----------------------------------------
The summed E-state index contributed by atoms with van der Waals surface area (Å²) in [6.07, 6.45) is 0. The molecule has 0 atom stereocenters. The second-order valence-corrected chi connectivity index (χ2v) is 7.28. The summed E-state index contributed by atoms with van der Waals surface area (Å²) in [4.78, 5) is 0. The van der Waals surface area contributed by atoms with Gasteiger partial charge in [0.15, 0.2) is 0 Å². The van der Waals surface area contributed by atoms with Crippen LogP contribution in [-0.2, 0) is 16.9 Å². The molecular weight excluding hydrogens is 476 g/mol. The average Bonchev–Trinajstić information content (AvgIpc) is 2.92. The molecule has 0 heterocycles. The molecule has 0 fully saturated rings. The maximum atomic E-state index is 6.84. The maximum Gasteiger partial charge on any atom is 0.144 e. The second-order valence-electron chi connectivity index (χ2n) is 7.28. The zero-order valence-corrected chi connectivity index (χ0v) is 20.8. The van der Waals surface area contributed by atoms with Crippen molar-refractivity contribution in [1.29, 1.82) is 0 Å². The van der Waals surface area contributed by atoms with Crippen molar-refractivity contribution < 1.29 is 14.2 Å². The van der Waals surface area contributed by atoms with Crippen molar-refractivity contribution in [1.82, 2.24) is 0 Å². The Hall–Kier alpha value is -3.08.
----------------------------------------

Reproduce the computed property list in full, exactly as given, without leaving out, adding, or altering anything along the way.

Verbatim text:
The summed E-state index contributed by atoms with van der Waals surface area (Å²) in [6.07, 6.45) is 0. The molecule has 0 atom stereocenters. The second-order valence-corrected chi connectivity index (χ2v) is 7.28. The summed E-state index contributed by atoms with van der Waals surface area (Å²) in [4.78, 5) is 0. The van der Waals surface area contributed by atoms with Gasteiger partial charge in [0.15, 0.2) is 0 Å². The van der Waals surface area contributed by atoms with Crippen LogP contribution in [-0.2, 0) is 16.9 Å². The molecular weight excluding hydrogens is 476 g/mol. The average Bonchev–Trinajstić information content (AvgIpc) is 2.92. The molecule has 0 heterocycles. The molecule has 0 fully saturated rings. The maximum atomic E-state index is 6.84. The maximum Gasteiger partial charge on any atom is 0.144 e. The second-order valence-electron chi connectivity index (χ2n) is 7.28. The zero-order valence-corrected chi connectivity index (χ0v) is 20.8. The van der Waals surface area contributed by atoms with Crippen molar-refractivity contribution in [1.29, 1.82) is 0 Å². The van der Waals surface area contributed by atoms with Crippen molar-refractivity contribution < 1.29 is 14.2 Å². The van der Waals surface area contributed by atoms with Crippen molar-refractivity contribution in [1.82, 2.24) is 0 Å². The Hall–Kier alpha value is -3.08.